AT.Better to be alone, just the backpack on your back and your credit card in your wallet. This is the ideal equipment when Timmelsjoch, Jaufenpab and whatever their names are waiting. Even if the Suzuki in particular shows some small weaknesses: Here the second row is the first. We know that because shortly before St. Moritz, the three-man formation flies low past an R1 squadron with visibly drained pilots. In the fashionable ski resort, however, the ranking is quickly restored. In front of the cafe, the Yamahas are the focus of interest. Their drivers at the table next door can’t really look forward to it after the defeat shortly before. Here, in the heights, there are different laws.
Engine concepts that differ not only in terms of sound – music, two, three, four…
Dull throbbing or rather shrill tones? Three
Engine concepts that differ not only in terms of sound.
The best thing about prejudices is removing them from the world. For example the thing with the crude and gruff two-cylinder. A kitten of engine, this Suzuki TL 1000 R-Twin. This is of course due to the 90-degree configuration, which gives the crankshaft drive with its 98 millimeter pistons an excellent mass balance. Without balancing shafts, of course. If there is a rumble around below, it is much more due to the uneven power output. On the one hand, because two crankshaft revolutions are divided into just two work cycles, which also take place asymmetrically at a rhythm of 450 and 270 degrees. In return, the TL drive with smooth running and 107 Nm of torque blows a storm in five-digit speed regions. The fact that the piston and crank mechanism do not explode is primarily due to the extremely short-stroke construction of 66 millimeters (stroke to bore ratio: 0.67). Just one millimeter shorter in stroke (ratio 0.82), the Daytona 955 i-drive flies its flag. Not maximum performance, but torque is required. 102 Newton meters, accompanied by a hoarse hiss and, thanks to the responsive injection system, a start that dislocates your shoulders. Although the symmetrical crank pin offset of 120 degrees favors the mass balancing, the England three can not avoid a counter-rotating balance shaft to combat annoying vibrations. The reason: Due to the torque that occurs, triggered by the oscillating masses (piston and part of the connecting rod), the engine wants to tilt around its longitudinal axis, since the crankshaft drive of two cylinders is always asymmetrically moving upwards or downwards when the crankshaft rotates. The CBR 900 RR, with 916 cm³ the smallest test subject in the test, does quite well in terms of torque (96 Nm) and power delivery. Here, too, the declared design goal: full torque with moderate maximum performance. The way leads over a relatively long stroke (ratio 0.82) and relatively small carburetor cross-sections (38 millimeters). The disadvantage: the CBR four-cylinder cannot play to the extent that it is easy to turn and the associated high performance like a Kawasaki ZX-9R. When it comes to engine vibrations, the inline four-cylinder with a 90 degree crank pin offset and a balanced moment of inertia – the pistons go up and down in pairs – causes few problems. Conclusion: Suzuki’s TL 1000-Twin, originally planned for the Superbike World Championship, is the only one of the three engines that goes into the race radically trimmed for maximum performance. Triumph-Triple and Honda-Four, both not designed for racing, are clearly on the way to road-oriented sportiness: thrust in all situations without angry outbursts of performance.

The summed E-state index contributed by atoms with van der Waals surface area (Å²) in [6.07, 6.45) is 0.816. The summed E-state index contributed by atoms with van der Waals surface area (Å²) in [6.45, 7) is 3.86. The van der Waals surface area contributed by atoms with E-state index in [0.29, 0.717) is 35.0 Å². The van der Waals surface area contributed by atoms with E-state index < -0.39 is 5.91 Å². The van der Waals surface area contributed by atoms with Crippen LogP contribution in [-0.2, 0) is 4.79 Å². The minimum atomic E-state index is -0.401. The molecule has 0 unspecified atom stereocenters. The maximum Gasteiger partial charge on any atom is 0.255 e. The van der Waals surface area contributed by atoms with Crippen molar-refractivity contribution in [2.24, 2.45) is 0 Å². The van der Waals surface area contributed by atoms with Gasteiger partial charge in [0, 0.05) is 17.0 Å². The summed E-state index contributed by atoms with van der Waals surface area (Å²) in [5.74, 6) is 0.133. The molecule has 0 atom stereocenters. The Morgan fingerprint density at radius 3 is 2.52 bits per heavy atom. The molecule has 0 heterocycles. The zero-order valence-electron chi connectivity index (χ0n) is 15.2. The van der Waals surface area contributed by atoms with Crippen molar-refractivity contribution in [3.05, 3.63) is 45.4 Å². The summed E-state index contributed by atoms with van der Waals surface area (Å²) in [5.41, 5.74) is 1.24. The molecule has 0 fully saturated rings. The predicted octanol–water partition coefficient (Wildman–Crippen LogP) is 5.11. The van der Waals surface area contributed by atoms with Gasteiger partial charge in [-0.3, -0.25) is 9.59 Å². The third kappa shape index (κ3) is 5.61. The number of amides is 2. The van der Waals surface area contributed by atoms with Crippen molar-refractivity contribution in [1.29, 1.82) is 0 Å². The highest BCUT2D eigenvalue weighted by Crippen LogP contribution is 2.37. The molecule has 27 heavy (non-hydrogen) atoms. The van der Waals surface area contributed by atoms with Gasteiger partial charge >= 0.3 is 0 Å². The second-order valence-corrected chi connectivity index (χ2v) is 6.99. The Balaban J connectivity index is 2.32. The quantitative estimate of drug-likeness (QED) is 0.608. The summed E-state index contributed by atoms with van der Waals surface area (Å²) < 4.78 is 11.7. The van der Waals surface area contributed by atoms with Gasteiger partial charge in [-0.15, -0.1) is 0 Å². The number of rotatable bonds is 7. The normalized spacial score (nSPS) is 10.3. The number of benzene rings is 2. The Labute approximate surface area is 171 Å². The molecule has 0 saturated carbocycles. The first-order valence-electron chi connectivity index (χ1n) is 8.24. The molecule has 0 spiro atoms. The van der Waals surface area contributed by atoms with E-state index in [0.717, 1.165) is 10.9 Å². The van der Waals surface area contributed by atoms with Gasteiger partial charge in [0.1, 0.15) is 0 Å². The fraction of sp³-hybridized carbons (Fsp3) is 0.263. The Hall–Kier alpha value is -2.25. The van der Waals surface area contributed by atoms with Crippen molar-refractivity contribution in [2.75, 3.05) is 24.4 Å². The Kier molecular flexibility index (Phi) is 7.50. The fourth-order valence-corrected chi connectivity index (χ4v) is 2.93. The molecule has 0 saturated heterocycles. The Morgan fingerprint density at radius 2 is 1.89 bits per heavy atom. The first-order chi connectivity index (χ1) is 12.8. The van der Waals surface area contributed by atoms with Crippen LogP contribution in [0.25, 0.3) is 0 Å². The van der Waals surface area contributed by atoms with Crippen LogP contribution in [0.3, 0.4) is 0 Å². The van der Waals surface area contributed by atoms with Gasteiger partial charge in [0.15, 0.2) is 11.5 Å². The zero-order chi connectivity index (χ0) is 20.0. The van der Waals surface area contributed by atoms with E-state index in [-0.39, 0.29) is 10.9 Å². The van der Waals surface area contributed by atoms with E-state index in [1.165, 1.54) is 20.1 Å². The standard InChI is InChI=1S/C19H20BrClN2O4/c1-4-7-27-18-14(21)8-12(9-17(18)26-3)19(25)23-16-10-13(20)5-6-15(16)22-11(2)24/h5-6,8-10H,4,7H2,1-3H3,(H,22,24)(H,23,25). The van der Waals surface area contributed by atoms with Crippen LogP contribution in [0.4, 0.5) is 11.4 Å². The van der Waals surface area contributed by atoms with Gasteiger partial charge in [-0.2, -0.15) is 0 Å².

The athletes on the racetrack – To the lap, please
Landstrasse is all well and good, but hand on heart: if you really want to know what’s going on, you should hit the road